Israel and the United States on Sunday initiated their largest-ever bilateral effort aimed at preparing to guard against ballistic missile threats, Agence France-Presse reported.
Approximately 1,000 U.S. European Command staffers would take part in the Austere Challenge 12 maneuvers from Israel, while roughly 2,500 more U.S. participants would join from the Mediterranean Sea and Europe, Air Force Lt. Gen. Craig Franklin said to journalists several days ago. One thousand Israeli military members are slated to support the planned three-week activity, according to AFP.
"Austere Challenge 12 is the largest aerial defense exercise to take place between the two militaries," according to an Israeli armed forces release. "These exercises are part of a planned training schedule that seeks to increase cooperation interoperability between the militaries. Planning for the exercise began over two years ago and is not a response to specific events in the region."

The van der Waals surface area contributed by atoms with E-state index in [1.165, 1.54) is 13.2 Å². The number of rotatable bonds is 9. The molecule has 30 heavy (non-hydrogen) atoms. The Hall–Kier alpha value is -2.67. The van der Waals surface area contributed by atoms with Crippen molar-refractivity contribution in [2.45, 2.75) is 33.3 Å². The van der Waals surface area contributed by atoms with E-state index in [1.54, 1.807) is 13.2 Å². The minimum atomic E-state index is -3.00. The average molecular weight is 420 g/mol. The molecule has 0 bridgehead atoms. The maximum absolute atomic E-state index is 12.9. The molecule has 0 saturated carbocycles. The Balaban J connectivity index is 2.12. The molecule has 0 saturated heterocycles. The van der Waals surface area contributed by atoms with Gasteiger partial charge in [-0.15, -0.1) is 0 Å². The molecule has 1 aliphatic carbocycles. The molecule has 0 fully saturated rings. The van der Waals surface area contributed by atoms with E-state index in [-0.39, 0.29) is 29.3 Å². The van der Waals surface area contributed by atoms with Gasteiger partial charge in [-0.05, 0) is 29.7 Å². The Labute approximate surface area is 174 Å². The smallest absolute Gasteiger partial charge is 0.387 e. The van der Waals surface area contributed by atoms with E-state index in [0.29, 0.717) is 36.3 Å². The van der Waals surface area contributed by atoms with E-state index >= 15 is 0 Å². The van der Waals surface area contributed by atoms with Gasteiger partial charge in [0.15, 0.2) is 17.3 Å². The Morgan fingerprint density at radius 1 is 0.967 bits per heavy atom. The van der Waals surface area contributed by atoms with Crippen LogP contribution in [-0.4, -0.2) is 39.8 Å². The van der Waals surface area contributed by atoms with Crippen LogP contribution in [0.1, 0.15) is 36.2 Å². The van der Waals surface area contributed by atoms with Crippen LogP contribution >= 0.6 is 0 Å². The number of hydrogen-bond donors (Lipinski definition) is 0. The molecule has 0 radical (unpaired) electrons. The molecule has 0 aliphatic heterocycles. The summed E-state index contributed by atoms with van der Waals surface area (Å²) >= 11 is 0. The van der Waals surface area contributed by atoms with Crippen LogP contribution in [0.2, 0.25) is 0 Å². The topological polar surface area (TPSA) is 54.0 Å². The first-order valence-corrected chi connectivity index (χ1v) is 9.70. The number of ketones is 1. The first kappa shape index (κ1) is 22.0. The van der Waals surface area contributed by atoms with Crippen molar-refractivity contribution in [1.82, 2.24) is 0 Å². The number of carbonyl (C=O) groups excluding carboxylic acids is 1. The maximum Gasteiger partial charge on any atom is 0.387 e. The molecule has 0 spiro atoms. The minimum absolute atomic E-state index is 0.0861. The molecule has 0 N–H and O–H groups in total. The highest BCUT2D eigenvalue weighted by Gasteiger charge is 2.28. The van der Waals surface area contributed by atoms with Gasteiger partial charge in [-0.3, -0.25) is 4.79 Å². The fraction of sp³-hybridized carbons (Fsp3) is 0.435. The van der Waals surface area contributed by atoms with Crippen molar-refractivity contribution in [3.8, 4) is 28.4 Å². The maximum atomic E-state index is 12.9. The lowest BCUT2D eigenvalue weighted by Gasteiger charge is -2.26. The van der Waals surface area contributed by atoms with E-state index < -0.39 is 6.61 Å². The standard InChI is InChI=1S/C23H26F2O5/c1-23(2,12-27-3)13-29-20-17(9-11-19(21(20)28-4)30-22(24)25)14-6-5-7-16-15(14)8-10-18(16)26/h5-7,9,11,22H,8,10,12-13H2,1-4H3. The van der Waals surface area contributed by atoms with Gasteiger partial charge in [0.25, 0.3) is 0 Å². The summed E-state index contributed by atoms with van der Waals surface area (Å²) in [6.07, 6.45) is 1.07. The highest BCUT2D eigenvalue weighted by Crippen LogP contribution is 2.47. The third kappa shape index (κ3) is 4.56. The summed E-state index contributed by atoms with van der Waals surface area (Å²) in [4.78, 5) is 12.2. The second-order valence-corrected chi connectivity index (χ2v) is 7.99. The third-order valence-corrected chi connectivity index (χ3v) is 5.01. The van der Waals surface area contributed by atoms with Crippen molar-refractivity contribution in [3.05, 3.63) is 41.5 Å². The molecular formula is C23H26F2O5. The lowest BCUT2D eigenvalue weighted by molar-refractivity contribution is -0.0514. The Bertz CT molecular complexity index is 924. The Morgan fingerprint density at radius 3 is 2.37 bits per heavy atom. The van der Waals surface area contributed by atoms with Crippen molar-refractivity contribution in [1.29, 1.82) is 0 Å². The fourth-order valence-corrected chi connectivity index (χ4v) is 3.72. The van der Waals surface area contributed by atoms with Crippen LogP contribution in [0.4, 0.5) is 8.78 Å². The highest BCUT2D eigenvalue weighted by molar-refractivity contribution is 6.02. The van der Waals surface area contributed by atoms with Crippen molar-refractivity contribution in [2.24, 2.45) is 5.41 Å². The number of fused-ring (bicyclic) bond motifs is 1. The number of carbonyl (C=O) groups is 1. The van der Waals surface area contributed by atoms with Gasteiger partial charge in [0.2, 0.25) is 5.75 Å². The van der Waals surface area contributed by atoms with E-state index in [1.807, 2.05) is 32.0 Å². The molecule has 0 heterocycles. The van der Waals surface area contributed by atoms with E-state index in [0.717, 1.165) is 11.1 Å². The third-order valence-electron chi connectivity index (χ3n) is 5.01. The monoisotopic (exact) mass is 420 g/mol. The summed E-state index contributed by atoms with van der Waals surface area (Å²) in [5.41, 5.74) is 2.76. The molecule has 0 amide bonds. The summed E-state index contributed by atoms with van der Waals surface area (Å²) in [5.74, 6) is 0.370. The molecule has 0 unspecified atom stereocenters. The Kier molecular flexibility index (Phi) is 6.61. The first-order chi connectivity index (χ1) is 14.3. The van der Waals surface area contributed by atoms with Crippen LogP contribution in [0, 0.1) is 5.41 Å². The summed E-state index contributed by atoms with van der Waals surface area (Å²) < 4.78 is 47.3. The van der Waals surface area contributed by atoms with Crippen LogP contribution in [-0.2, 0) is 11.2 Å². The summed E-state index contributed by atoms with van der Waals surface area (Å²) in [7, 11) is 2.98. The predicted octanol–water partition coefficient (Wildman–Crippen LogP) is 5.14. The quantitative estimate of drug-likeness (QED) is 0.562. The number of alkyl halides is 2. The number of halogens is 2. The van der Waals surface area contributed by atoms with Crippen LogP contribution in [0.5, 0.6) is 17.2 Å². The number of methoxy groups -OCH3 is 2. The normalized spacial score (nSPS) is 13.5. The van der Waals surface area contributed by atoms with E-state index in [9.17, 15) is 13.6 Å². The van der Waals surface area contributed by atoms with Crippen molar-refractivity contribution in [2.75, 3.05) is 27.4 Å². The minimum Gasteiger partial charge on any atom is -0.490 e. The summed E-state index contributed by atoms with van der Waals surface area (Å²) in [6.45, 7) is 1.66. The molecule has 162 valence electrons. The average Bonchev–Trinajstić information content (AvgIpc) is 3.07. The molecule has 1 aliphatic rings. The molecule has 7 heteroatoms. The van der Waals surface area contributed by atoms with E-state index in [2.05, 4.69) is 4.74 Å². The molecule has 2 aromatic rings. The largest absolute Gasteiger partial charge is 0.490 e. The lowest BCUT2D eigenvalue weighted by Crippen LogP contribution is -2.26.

The effort would probably be interpreted as a gesture to Iran over its disputed atomic ambitions, AFP said. Franklin, though, echoed the Israeli comments in saying there was no connection.
"While the scenario is driven by the overall situation in the Middle East, AC12 is not related to any specific current event ... nor to any perceived tensions in the Middle East," said the three-star general, who commands 3rd Air Force at Ramstein Air Base in Germany.
Physical weapon activities were expected to take a backseat role to virtual management simulations in Austere Challenge 12, RIA Novosti reported on Sunday. The activity has absorbed $30 million in U.S. funds and $8 million in Israeli spending.